Look at This!

I’m a pretty upbeat person.

No, really, I am! I believe in positive thinking, in realizing your dreams, in doing whatever it takes for any of us to make our lives the most wonderful and fulfilling as they can be. I believe doing what I can to support other people in their efforts.

But I just hate inspirational shit.

You know what I mean. The kind of thing some determinedly cheerful person would slap on the photo above that’s meant to draw our attention to beauty and joy and the angels singing.

No no no.

This is possibly tied up with my issues about being nice. I’ve just never been very good at it. At the same time, lately people have been telling me how helpful I’ve been to them. I can see that, because sometimes being helpful means that you can’t be nice. The Taoists say that you have to be very careful about helping people because it’s difficult to know what people really need. Sometimes people need something really terrible to happen to wake them up to their real dreams. Like the proverbial story of the business man who ignores all but his career until the devastating event, after which he quits his job, sells everything and becomes a painter.

None of us wants to be the devastating event. Fortunately the universe generally takes care of that.

So, most people resort to the cheerleader method of helping. The rah rah, you can do it! variety of helping. It’s innocuous. You can’t really lead anyone astray doing that, not like saying “you should really quit your job, sell everything and become a painter.” We all love hearing our supporters cheer us on and it feels good to cheer for other people. It’s all good until someone decides to start making money off it.

This is where the life-coach types come in.

Yeah, the life-coach types bug me like inspirational posters bug me. And lately they’re infiltrating twitter. It’s like a termite invasion, where first you see one, then two, then the walls are covered with them.

Clearly someone pointed out to the life-coach types that twitter is a great place to market themselves. They can post pithy 140-character inspirational sayings (along with a link to their site). They can RT each other and convince us we need them. There’s more of them, too, as people seek careers that will bring income without being dependent on a corporate structure.

What bugs me most – and obviously I have issues here – is that they use command language. Think about this! Be happy and productive! Where you or I might slap the gorgeous sunset pic on twitter and say “gorgeous sunset in Santa Fe last night” they’ll say, Look up more often! See what you are missing??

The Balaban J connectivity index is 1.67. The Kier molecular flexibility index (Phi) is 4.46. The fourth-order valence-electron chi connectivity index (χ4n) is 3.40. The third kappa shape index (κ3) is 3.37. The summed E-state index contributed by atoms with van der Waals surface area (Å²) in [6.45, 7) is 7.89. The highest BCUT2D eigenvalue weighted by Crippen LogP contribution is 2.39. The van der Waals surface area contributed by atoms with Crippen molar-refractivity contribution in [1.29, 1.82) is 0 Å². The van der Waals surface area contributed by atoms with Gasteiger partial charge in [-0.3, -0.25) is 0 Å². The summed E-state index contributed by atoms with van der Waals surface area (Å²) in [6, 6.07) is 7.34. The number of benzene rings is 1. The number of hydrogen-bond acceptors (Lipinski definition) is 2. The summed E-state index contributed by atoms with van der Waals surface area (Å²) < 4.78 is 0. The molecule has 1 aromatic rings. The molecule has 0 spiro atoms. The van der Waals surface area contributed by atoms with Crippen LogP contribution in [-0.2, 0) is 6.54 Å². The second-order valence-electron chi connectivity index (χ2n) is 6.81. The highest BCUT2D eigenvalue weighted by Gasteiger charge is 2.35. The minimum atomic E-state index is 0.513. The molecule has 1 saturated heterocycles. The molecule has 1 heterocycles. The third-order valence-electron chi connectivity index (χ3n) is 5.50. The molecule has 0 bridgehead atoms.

Oh yeah, I unfollow them. But then people I do follow retweet them, because they think it’s just a happy, positive thing.

It should be a happy, positive thing, but somehow it’s not. It smacks of intrusiveness to me. Of manipulation. At worst, of playing god in other people’s lives. Nobody else can “coach” us into following the path we need to follow. That’s part of the deal: we have to find it for ourselves.

The best we can do is give other people help when they ask for it.

And cheering. Lots of cheering.

Yes, My Hat Is Black

My life now is about negotiations.

I find myself becoming a shark. A surprising development, but there you are. We’ve all always known I’m not an especially nice person, but lately I find myself becoming downright mean.


And still: I don’t regret it. Sometimes I think you have to be a bit mean, to fight for your own interests. Because there sure seem to be plenty of people out there who will take you for what they can if you let them.

Quick Summary: (nod to Marin)

We offered on Puerto Court, they countered, very high. We countered with a firm offer. If they won’t take it, then we’re offering on Glorieta, which is lovely and wonderful also. (If you don’t know what I’m talking about then you’ll have to skim the last few posts here, here and here.) Seems the people selling Puerto bought it just a year ago, lost the job and had to move. The house has been empty and on the market since December. The seller’s agent and even our agent feel bad for the sellers and seem to think we should make up more of the price difference.